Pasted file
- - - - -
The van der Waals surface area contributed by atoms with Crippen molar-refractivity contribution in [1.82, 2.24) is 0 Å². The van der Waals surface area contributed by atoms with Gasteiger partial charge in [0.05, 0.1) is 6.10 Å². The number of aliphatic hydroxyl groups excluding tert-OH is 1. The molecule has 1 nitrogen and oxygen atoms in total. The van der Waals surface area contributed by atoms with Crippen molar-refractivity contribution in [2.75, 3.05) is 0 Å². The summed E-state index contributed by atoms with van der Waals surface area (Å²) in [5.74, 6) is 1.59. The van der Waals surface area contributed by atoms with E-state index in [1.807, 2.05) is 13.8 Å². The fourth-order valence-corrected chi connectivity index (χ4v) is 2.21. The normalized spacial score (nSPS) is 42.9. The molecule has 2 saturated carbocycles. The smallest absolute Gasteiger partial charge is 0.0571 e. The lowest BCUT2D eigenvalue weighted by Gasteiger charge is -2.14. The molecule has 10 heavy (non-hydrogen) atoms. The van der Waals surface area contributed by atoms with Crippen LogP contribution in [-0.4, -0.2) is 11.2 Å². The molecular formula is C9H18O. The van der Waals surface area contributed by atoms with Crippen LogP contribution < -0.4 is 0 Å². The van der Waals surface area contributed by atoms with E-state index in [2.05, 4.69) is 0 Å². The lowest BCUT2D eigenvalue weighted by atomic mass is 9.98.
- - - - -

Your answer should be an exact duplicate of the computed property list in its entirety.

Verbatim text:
The van der Waals surface area contributed by atoms with Crippen molar-refractivity contribution in [1.82, 2.24) is 0 Å². The van der Waals surface area contributed by atoms with Gasteiger partial charge in [0.05, 0.1) is 6.10 Å². The number of aliphatic hydroxyl groups excluding tert-OH is 1. The molecule has 1 nitrogen and oxygen atoms in total. The van der Waals surface area contributed by atoms with Crippen molar-refractivity contribution in [2.75, 3.05) is 0 Å². The summed E-state index contributed by atoms with van der Waals surface area (Å²) in [5.74, 6) is 1.59. The van der Waals surface area contributed by atoms with E-state index in [1.807, 2.05) is 13.8 Å². The fourth-order valence-corrected chi connectivity index (χ4v) is 2.21. The normalized spacial score (nSPS) is 42.9. The molecule has 2 saturated carbocycles. The smallest absolute Gasteiger partial charge is 0.0571 e. The lowest BCUT2D eigenvalue weighted by Gasteiger charge is -2.14. The molecule has 10 heavy (non-hydrogen) atoms. The van der Waals surface area contributed by atoms with Crippen LogP contribution in [-0.4, -0.2) is 11.2 Å². The molecular formula is C9H18O. The van der Waals surface area contributed by atoms with Crippen LogP contribution < -0.4 is 0 Å². The van der Waals surface area contributed by atoms with E-state index in [2.05, 4.69) is 0 Å². The lowest BCUT2D eigenvalue weighted by atomic mass is 9.98.